My Mother In Law - Poem by Bernard Franklin
As much as I love my mother-in-law,
I so wish she’d settle down,
in another country far away,
or at least in another town.
It’s the rolling pins that frighten me,
and her teeth by the side of the bed,
her false leg is used as a battering ram,
and is so heavy it must be lead.
When she smiles her false teeth move around,
inside that cavernous mouth,
and I’m not saying her bra’s don’t fit any more
but her boobs have been travelling south! .
The old ‘piny’ she wears she bought at a fete,
in nineteen forty two,
she very rarely takes if off,
and never wears anything new.
I’m terrified when she uses her acid tongue,
to cut my conversation in half,
and to see me falling flat on my face,
would really make her laugh.
As she sits in the evening knitting barb wire,
watching T.V. through a lens,
she practises yoga and karate as well,
and ties a knot in herself if she bends!
The first time I heard her dulcet voice,
I thought Richard Burton was reborn,
and when she raises her voice or clears her throat,
she sounds like a Titanic fog horn.
She’s always liked a drink or two,
and often murders a bottle of gin,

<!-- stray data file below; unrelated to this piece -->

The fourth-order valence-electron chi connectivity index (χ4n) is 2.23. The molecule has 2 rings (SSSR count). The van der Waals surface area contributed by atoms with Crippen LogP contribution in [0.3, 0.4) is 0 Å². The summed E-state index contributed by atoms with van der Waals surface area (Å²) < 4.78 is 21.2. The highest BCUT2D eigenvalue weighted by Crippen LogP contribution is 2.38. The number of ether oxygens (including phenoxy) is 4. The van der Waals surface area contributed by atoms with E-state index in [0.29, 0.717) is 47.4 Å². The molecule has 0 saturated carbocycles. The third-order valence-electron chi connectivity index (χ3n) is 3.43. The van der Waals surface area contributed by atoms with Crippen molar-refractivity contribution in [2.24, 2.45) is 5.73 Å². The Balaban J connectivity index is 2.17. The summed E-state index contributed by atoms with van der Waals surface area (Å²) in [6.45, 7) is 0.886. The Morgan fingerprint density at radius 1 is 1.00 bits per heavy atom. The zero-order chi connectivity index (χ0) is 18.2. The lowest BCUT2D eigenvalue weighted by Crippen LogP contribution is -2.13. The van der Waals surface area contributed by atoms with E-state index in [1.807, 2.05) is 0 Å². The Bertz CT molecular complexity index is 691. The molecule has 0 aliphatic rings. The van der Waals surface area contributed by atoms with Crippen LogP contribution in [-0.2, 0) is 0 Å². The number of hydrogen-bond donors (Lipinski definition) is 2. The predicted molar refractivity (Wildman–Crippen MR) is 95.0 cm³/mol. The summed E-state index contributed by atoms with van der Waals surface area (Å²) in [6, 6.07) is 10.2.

but when she puts her swimming costume on,
she looks like a shark with a fin! .
I honestly love this woman to bits,
it’s a shame she’s a hundred and two,
because when she finally gets to the pearly gates,
I’m sure she’ll out live the sacred Jew! .
I’ve been a bit rough on this dear old girl,
as she’s done some good thing in her life,
it was fifty years ago today,
she gave birth to my wonderful wife.
If truth be known she’s an angel of sorts,
with a heart that’s made from gold,
and when God created my mother-in-law,
he decided to break the mould.
Comments about My Mother In Law by Bernard Franklin
Read this poem in other languages
This poem has not been translated into any other language yet.
Still I Rise
The Road Not Taken
If You Forget Me
Edgar Allan Poe
Stopping By Woods On A Snowy Evening
Do Not Stand At My Grave And Weep
Mary Elizabeth Frye